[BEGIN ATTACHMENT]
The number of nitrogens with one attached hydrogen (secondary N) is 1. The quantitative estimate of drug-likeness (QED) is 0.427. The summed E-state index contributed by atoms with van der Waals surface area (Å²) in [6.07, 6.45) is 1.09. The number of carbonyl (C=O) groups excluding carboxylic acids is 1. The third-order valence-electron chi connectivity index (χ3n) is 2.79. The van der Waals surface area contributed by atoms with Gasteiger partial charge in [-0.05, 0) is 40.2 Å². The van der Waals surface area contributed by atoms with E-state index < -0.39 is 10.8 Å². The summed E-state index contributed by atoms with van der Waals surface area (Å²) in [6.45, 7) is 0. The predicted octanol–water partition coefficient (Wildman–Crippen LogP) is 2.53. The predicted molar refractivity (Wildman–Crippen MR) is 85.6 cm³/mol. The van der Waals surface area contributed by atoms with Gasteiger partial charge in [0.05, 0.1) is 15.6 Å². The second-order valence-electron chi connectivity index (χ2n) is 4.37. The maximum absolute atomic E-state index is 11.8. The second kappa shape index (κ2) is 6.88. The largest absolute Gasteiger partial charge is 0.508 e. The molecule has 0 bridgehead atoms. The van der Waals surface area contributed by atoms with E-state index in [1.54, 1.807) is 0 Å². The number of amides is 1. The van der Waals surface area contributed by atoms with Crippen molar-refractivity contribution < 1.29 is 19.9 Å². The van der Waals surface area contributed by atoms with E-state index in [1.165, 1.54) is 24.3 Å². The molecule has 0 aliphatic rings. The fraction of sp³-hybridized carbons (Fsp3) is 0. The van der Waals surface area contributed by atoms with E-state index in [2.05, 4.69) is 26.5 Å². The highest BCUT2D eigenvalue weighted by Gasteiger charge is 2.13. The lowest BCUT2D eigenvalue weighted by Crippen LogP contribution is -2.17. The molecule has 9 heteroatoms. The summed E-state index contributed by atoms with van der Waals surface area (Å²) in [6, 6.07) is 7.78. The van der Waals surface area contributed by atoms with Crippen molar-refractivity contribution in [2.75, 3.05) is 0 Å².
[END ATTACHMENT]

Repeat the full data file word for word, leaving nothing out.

The number of nitrogens with one attached hydrogen (secondary N) is 1. The quantitative estimate of drug-likeness (QED) is 0.427. The summed E-state index contributed by atoms with van der Waals surface area (Å²) in [6.07, 6.45) is 1.09. The number of carbonyl (C=O) groups excluding carboxylic acids is 1. The third-order valence-electron chi connectivity index (χ3n) is 2.79. The van der Waals surface area contributed by atoms with Gasteiger partial charge in [-0.05, 0) is 40.2 Å². The van der Waals surface area contributed by atoms with E-state index < -0.39 is 10.8 Å². The summed E-state index contributed by atoms with van der Waals surface area (Å²) in [6.45, 7) is 0. The predicted octanol–water partition coefficient (Wildman–Crippen LogP) is 2.53. The predicted molar refractivity (Wildman–Crippen MR) is 85.6 cm³/mol. The van der Waals surface area contributed by atoms with Gasteiger partial charge in [0.05, 0.1) is 15.6 Å². The second-order valence-electron chi connectivity index (χ2n) is 4.37. The maximum absolute atomic E-state index is 11.8. The second kappa shape index (κ2) is 6.88. The largest absolute Gasteiger partial charge is 0.508 e. The molecule has 0 bridgehead atoms. The van der Waals surface area contributed by atoms with E-state index in [1.54, 1.807) is 0 Å². The number of amides is 1. The van der Waals surface area contributed by atoms with Crippen molar-refractivity contribution < 1.29 is 19.9 Å². The van der Waals surface area contributed by atoms with E-state index in [1.165, 1.54) is 24.3 Å². The molecule has 0 aliphatic rings. The fraction of sp³-hybridized carbons (Fsp3) is 0. The van der Waals surface area contributed by atoms with E-state index in [2.05, 4.69) is 26.5 Å². The highest BCUT2D eigenvalue weighted by Gasteiger charge is 2.13. The lowest BCUT2D eigenvalue weighted by Crippen LogP contribution is -2.17. The molecule has 9 heteroatoms. The summed E-state index contributed by atoms with van der Waals surface area (Å²) in [6, 6.07) is 7.78. The van der Waals surface area contributed by atoms with Crippen molar-refractivity contribution in [2.75, 3.05) is 0 Å².